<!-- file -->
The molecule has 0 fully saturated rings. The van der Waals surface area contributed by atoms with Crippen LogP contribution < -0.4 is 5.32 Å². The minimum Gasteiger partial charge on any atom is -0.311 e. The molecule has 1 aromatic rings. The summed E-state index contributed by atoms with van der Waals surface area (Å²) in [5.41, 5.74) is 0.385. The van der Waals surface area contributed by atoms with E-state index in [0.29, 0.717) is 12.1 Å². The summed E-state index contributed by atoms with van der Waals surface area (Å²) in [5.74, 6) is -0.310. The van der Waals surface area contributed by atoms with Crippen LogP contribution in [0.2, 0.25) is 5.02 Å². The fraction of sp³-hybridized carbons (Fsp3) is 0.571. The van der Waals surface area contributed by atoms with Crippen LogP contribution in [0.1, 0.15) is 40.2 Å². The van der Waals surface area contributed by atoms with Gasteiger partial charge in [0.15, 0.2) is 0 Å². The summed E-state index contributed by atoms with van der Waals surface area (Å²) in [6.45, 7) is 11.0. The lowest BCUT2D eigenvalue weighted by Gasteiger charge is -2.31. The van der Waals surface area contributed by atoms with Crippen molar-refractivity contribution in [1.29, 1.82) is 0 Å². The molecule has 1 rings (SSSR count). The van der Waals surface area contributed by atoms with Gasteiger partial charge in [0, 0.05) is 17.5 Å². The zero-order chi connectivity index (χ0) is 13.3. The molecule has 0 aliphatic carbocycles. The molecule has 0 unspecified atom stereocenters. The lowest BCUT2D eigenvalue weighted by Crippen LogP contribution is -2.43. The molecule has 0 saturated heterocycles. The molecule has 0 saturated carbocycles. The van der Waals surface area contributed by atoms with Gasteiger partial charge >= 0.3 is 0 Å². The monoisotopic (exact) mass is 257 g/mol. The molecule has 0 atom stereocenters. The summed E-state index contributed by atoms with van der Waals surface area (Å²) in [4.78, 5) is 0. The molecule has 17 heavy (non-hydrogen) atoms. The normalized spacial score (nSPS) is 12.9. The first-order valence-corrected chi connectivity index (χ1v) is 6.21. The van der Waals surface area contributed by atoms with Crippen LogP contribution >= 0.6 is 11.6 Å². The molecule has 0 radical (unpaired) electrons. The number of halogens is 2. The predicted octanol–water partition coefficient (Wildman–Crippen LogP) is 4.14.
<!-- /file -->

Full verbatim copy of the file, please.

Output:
The molecule has 0 fully saturated rings. The van der Waals surface area contributed by atoms with Crippen LogP contribution < -0.4 is 5.32 Å². The minimum Gasteiger partial charge on any atom is -0.311 e. The molecule has 1 aromatic rings. The summed E-state index contributed by atoms with van der Waals surface area (Å²) in [5.41, 5.74) is 0.385. The van der Waals surface area contributed by atoms with E-state index in [0.29, 0.717) is 12.1 Å². The summed E-state index contributed by atoms with van der Waals surface area (Å²) in [5.74, 6) is -0.310. The van der Waals surface area contributed by atoms with Crippen LogP contribution in [0.2, 0.25) is 5.02 Å². The fraction of sp³-hybridized carbons (Fsp3) is 0.571. The van der Waals surface area contributed by atoms with Crippen LogP contribution in [0.1, 0.15) is 40.2 Å². The van der Waals surface area contributed by atoms with Gasteiger partial charge in [0.15, 0.2) is 0 Å². The summed E-state index contributed by atoms with van der Waals surface area (Å²) in [6.45, 7) is 11.0. The lowest BCUT2D eigenvalue weighted by Gasteiger charge is -2.31. The van der Waals surface area contributed by atoms with Crippen molar-refractivity contribution in [1.29, 1.82) is 0 Å². The molecule has 1 rings (SSSR count). The van der Waals surface area contributed by atoms with Gasteiger partial charge in [0, 0.05) is 17.5 Å². The zero-order chi connectivity index (χ0) is 13.3. The molecule has 0 aliphatic carbocycles. The molecule has 0 unspecified atom stereocenters. The lowest BCUT2D eigenvalue weighted by Crippen LogP contribution is -2.43. The molecule has 0 saturated heterocycles. The molecule has 0 saturated carbocycles. The van der Waals surface area contributed by atoms with Gasteiger partial charge >= 0.3 is 0 Å². The monoisotopic (exact) mass is 257 g/mol. The molecule has 0 atom stereocenters. The summed E-state index contributed by atoms with van der Waals surface area (Å²) in [4.78, 5) is 0. The molecule has 17 heavy (non-hydrogen) atoms. The normalized spacial score (nSPS) is 12.9. The first-order valence-corrected chi connectivity index (χ1v) is 6.21. The van der Waals surface area contributed by atoms with Crippen LogP contribution >= 0.6 is 11.6 Å². The molecule has 0 radical (unpaired) electrons. The number of halogens is 2. The predicted octanol–water partition coefficient (Wildman–Crippen LogP) is 4.14.